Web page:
And those conflicts will occur on a continuous basis.

Just the other day, Jumoke’s Michael Sharpe was testifying before the General Assembly.  In a response to a question about how things were going with Jumoke’s takeover of the Milner School, he let slip a most interesting comment.  Sharpe said, “We’re actually extending it a little bit further in that Jumoke Academy has committed to working with the City of Hartford and possibly taking over schools like Milner School in a fee structure that allows us to help the City and the City also help our bottom line.”

Be sure to check back, because in the coming days we’ll be learning more about this secret deal between Sharpe, Jumoke and some officials within the City of Hartford.

These deals may very well have to go before the State Board of Education for approval where education reformers like Governor Malloy and Commissioner Pryor will count on the support of the newest member of the State Board of Education, who also just happens to be Fuse/Jumoke’s Chief Operating Officer.

Every day it becomes more and more apparent that Governor Malloy’s definition of following the law doesn’t actually include following the “spirit” of that law.

It will be interesting to see if any legislators are willing to stand up and speak out against Malloy’s nomination of Andrea Comer for a seat on the State Board of Education.

Define fiscally and morally irresponsible? Malloy’s plan for older, retired teachers.

There are a lot of crazy, irresponsible and down-right mean things in Governor Malloy’s budget proposal, but his plan to totally eliminate Connecticut’s contribution to the retired teachers’ health insurance fund may very well take the cake.

For nearly sixty years, the State of Connecticut has been helping retired teachers acquire health insurance. 

Prior to 1986, active teachers did not pay into the Federal Medicare system, so when they retired, they didn’t qualify for Medicare, the primary health insurance system for older Americans. 

Furthermore, since teacher salaries were historically so low prior to the educational enhancement act of 1986, older teachers were retiring with very small pensions.  With no Medicare and limited incomes, few could afford the most basic level of health insurance coverage, without some type of subsidy.

For nearly 4 decades, the State of Connecticut utilized a variety of different mechanisms to help these older, retired teachers get some health insurance.  In 1991 it settled on the creation of the Retired Teachers Health Insurance Fund.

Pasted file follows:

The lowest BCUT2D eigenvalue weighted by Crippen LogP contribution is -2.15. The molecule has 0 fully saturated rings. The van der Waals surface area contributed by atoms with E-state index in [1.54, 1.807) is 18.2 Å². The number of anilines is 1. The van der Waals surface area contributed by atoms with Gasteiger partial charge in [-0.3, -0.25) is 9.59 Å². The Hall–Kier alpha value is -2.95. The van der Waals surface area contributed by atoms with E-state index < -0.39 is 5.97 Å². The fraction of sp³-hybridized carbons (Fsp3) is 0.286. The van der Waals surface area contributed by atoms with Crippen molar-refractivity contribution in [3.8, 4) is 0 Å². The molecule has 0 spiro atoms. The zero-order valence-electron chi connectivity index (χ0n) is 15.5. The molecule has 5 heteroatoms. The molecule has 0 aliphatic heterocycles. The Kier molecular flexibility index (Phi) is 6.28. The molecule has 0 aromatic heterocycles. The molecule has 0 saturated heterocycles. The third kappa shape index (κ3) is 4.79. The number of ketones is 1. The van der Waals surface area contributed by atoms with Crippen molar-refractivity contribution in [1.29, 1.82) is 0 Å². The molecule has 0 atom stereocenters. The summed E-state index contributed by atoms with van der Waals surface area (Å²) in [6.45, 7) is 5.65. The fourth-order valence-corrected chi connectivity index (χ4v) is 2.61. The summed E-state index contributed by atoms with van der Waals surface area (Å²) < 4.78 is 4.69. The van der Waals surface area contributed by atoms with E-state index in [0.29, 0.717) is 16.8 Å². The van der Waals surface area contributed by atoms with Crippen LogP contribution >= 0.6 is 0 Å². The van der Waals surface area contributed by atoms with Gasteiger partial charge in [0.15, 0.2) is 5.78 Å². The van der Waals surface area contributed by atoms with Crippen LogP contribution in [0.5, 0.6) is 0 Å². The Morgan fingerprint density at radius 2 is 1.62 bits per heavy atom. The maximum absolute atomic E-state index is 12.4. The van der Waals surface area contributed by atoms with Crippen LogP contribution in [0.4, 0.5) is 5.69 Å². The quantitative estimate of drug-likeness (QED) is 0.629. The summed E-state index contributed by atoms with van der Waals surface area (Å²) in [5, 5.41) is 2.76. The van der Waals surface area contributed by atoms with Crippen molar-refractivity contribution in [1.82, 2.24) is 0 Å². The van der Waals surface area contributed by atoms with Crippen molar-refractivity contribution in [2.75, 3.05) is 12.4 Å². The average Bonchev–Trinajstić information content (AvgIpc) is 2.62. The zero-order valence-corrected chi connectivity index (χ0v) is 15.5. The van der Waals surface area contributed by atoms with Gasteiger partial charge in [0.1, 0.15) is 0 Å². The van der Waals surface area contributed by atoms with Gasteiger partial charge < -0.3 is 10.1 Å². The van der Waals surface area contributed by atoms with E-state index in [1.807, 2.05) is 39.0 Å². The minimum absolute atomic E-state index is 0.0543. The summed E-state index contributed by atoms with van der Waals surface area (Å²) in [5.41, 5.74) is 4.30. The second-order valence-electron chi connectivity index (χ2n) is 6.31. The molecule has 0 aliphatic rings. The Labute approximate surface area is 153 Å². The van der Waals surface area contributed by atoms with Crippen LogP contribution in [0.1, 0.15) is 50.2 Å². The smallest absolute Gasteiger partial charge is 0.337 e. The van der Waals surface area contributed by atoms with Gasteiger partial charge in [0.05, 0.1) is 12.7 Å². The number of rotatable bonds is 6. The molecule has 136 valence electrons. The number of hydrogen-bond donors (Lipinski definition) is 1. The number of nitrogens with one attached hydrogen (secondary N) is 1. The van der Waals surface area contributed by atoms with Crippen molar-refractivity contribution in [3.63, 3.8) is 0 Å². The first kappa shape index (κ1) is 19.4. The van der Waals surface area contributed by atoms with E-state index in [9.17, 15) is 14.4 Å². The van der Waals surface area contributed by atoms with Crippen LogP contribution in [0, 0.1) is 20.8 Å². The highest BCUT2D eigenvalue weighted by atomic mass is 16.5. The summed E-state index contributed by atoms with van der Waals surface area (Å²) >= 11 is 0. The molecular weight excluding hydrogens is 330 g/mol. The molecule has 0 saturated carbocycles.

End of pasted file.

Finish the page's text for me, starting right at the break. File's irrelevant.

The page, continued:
To fund the program, active teachers contribute 1.2 percent of their income into the health fund.  This year that amounts to about $45 million.

The premiums that retired teachers pay for their insurance brings in about $37 million.

And state law required that the State of Connecticut contribute 33 percent of the cost of a Medicare supplement plan into the Insurance Fund.

Together these funds were used to help retired teachers get health insurance through the Teacher’s Retirement Board or through their last employing board of education.  The subsidy isn’t much, only $110 per month, and despite the massive increase in health insurance premium costs, the subsidy hasn’t been increased since 2000.  The Teachers Retirement Board has determined that the $110 subsidy “now covers “on average” only 14% of the monthly premium for the retiree, further eroding the value of the retiree’s pension.

But as bad as things have become, even the $110 helped a little as these retired teachers were forced to shell out of their own pockets an additional $500 to $900 a month to buy insurance through their former boards of education.

Meanwhile, some towns are engaging in a whole separate effort to change the rules and unfairly force teachers off their municipal plans, but I’ll cover that growing problem under a separate post.

In any case, for good or for bad, the present system has been functioning fairly well. 

And then to balance the state budget in Fiscal year 2010 and 2011, Governor Rell and the Democrats decided to insert language that allowed the state to forgo any contribution for two years.  The lack of funding created a situation that began to derail the financial stability of the Retired Teachers Health Insurance Fund. 

When Governor Malloy was sworn in, rather than recommit the state to the appropriate level of funding, he proposed shifting the burden onto the backs of the retired teachers.  The Legislature rightfully rejected the move, but “compromised” by agreeing to only allocate 25% of the value of a Medicare supplement plan rather than the 33% required by the law.

While the state did deposit $35 million in Fiscal Year 2012 and $18 million in Fiscal Year 2013, by refusing to deposit the appropriate amount the Fund was, yet again, undermined.

And then came this year…

Malloy went for broke and proposed simply making no payments what-so-ever into the fund.

Irresponsible
Outrageous
Inappropriate
Incredible
Breathtaking